The theology of John Smyth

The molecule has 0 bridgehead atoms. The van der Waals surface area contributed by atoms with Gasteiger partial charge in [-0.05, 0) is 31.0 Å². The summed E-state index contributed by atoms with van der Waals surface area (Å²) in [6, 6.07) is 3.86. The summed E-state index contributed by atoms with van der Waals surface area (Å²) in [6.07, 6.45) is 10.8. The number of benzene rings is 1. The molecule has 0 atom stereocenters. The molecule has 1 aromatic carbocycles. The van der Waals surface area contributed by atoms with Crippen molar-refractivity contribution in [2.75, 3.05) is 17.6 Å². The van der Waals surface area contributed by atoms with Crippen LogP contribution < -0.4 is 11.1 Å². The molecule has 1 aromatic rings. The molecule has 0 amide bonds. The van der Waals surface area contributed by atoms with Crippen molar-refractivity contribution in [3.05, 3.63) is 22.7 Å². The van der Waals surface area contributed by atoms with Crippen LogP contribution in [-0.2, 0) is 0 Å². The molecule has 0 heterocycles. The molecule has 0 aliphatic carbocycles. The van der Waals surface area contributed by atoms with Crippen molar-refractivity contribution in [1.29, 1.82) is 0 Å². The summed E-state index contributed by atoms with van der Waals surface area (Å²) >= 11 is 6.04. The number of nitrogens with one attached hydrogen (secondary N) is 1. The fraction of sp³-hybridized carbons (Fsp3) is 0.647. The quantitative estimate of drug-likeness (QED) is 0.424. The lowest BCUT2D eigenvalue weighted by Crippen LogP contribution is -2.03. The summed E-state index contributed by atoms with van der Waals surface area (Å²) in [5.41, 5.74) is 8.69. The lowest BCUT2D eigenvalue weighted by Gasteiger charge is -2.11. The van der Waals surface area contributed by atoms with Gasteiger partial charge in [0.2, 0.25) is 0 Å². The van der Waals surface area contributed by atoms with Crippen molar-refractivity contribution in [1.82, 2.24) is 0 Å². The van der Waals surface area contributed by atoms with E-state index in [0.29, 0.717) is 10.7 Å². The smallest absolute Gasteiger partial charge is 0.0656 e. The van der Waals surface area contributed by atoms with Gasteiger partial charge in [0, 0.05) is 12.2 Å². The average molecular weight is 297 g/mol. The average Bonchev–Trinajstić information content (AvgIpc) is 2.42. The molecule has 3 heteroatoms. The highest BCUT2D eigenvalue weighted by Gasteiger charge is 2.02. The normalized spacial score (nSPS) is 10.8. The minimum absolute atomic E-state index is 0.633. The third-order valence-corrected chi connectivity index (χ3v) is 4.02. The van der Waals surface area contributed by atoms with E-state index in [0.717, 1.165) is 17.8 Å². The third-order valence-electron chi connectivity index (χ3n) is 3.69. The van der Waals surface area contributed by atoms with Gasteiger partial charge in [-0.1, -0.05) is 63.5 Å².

John Smyth's radical thought and actions brought him many supporters, but even more opponents. During his writing career of only ten years, Smyth successively produced works of Puritan, Separatist, Baptist, and Mennonite thought. After accepting Mennonite beliefs, Smyth and a majority of his congregation petitioned to join the Waterlander Mennonites in Amsterdam. However, before the union could be achieved, Smyth died of tuberculosis. Under Thomas Helwys' leadership, the portion of Smyth's congregation that did not join the Waterlanders went back to England and established the first General Baptist church on English soil. Most studies of Smyth and his successors have approached the material with predominantly historical concerns. While the historical facts about Smyth are important, they should be coupled with his theology which motivated his actions. The purpose of this thesis is to investigate Smyth's theology within its context. The procedure for the investigation involves two informal parts. Chapters one and two comprise the first part which identifies the historical and theological environment that shaped Smyth's thought. The Puritan, Separatist, and Mennonite backgrounds which influenced his theology are described. Also, attention is given to Smyth's life and to the details surrounding his writings. The second part is where the analysis of Smyth's theology becomes the focus. Therefore, in chapters three through seven, major elements of Smyth's thought are discussed in detail. In these areas of thought, the progression of Smyth's beliefs and the related changes in practice are demonstrated. The results of this study include an extended portrayal of Smyth's doctrine throughout the different stages of his career. Moreover, some new arguments for Mennonite influence on Smyth's later thought and the nature of Smyth's impact on successive General Baptists are presented.